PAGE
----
Laura Bliss is a staff writer at CityLab, covering transportation, infrastructure, and the environment. She also authors MapLab, a biweekly newsletter about maps that reveal and shape urban spaces (subscribe here). Her work has appeared in the New York Times, The Atlantic, Los Angeles, GOOD, L.A. Review of Books, and beyond.
The U.S. and China weren’t always Earth’s biggest polluters.
The Paris Agreement is an essentially forward-looking document. In it, global leaders aspire to 1.5°C of warming, beefed-up financing strategies, and regular check-ins to assure nations are on track to phasing out fossil fuels as quickly as possible.
There is little mention of the past—and some would say wrongly. Many developing nations hoped that the document would hold the biggest historical greenhouse-gas emitters legally liable to countries now suffering the consequences. But U.S. and E.U. leaders lobbied hard at COP21 against the inclusion of any language like that. A new interactive map that charts global emissions over the course of 260 years makes it pretty clear why.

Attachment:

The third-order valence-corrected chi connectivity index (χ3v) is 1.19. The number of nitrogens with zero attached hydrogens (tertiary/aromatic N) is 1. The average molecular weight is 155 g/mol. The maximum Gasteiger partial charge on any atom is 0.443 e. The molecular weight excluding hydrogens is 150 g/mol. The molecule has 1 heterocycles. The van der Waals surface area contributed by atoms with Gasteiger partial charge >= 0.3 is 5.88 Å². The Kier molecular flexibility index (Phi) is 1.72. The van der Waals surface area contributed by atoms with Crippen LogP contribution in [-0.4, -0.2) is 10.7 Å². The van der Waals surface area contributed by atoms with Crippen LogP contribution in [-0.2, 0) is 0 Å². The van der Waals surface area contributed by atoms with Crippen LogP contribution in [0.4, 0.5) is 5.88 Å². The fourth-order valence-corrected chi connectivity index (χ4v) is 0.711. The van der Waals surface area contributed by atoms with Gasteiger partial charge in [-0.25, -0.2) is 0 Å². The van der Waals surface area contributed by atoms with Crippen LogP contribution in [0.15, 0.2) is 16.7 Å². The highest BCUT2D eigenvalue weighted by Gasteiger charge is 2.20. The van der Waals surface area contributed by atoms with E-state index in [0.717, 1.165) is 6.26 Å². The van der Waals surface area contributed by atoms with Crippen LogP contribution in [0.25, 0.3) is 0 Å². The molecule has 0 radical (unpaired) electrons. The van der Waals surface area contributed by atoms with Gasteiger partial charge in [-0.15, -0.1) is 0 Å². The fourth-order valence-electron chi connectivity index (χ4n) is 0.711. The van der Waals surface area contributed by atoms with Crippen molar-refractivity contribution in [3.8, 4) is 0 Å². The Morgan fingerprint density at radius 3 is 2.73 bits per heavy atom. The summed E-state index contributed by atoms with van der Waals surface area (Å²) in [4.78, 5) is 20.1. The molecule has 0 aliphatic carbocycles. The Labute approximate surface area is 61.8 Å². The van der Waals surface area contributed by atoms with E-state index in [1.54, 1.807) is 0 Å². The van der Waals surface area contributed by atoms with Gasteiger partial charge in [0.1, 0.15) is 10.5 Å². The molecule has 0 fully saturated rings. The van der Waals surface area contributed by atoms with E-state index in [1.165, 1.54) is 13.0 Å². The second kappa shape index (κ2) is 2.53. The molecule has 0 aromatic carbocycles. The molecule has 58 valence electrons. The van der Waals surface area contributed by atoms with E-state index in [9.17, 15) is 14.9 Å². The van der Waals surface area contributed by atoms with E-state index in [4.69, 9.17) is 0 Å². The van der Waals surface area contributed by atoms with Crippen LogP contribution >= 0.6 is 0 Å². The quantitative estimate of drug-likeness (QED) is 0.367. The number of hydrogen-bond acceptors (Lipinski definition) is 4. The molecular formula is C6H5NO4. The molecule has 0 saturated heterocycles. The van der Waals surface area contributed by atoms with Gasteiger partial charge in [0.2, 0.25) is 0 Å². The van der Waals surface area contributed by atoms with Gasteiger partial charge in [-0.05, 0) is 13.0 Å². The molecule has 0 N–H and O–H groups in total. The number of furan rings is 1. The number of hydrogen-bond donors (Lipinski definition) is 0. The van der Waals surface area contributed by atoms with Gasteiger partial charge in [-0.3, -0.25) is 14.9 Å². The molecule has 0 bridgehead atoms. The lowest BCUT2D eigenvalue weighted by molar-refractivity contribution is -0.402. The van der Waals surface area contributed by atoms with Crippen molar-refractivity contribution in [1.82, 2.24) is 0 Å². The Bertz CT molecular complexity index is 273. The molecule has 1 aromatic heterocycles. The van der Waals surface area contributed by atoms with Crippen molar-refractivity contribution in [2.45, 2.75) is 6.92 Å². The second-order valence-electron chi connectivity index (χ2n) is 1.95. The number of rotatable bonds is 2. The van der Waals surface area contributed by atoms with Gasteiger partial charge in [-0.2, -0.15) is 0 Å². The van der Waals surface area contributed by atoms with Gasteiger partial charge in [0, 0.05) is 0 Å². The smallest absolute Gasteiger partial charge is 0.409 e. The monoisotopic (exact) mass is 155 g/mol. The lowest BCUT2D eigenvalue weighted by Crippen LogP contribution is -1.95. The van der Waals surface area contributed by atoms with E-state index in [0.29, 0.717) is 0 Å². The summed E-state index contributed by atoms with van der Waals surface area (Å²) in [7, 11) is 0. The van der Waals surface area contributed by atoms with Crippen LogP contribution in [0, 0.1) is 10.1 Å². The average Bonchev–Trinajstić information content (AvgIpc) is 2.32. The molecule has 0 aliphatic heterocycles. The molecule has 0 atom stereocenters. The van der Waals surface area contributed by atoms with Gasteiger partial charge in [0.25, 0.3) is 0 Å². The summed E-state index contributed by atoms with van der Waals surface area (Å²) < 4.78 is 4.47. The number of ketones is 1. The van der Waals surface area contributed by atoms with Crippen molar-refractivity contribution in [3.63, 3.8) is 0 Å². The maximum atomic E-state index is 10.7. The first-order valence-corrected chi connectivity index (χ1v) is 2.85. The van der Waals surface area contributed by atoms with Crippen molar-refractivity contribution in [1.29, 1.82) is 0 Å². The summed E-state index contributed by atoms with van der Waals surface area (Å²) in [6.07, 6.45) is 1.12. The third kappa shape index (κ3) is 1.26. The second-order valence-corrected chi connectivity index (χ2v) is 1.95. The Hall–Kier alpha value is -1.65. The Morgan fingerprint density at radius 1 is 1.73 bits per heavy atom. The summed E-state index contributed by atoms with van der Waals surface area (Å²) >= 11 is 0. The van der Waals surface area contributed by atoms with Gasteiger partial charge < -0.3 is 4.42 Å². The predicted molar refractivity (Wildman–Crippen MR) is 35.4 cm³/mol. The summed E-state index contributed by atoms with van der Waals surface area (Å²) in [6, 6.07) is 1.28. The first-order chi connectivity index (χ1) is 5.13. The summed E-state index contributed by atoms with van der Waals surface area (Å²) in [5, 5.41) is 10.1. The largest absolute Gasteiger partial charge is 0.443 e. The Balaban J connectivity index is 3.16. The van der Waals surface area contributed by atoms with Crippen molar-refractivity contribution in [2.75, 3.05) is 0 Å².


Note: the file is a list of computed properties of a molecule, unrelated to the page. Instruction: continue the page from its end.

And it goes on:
Use the red slider to move back and forth through time, and click on any country to see how their carbon contributions measured up against the world’s total. As the birthplace of the Industrial Revolution, Europe was the carbon hotspot for a close to a century. It wasn’t until 1891 that the U.S. surpassed the U.K. as Earth’s leading CO2 polluter—which it stayed until just a decade ago, when China took up that ignominious title.
French economist Aurélien Saussay created the map (and the animated video, below) using data from the U.S. Department of Energy’s Carbon Dioxide Information Analysis Center, which tracks fossil-fuel burning (plus concrete production and gas flares) all the way back to 1751—the beginning of the fossil fuel era. Weighted by population distribution over time, the map illustrates both the “respective historical responsibilities of each region of the world in the total amount of carbon emitted, and the progressive extension of the industrial revolution over the past 250 years,” Saussay writes.
Will the planet manage to peak fossil fuel consumption in a few short decades, as the Paris Agreement hopes? It will take the continued leadership of the world’s richest countries, who’ve profited so heavily from an extraction-based economy. Here’s hoping that future maps like this will burn a little less brightly.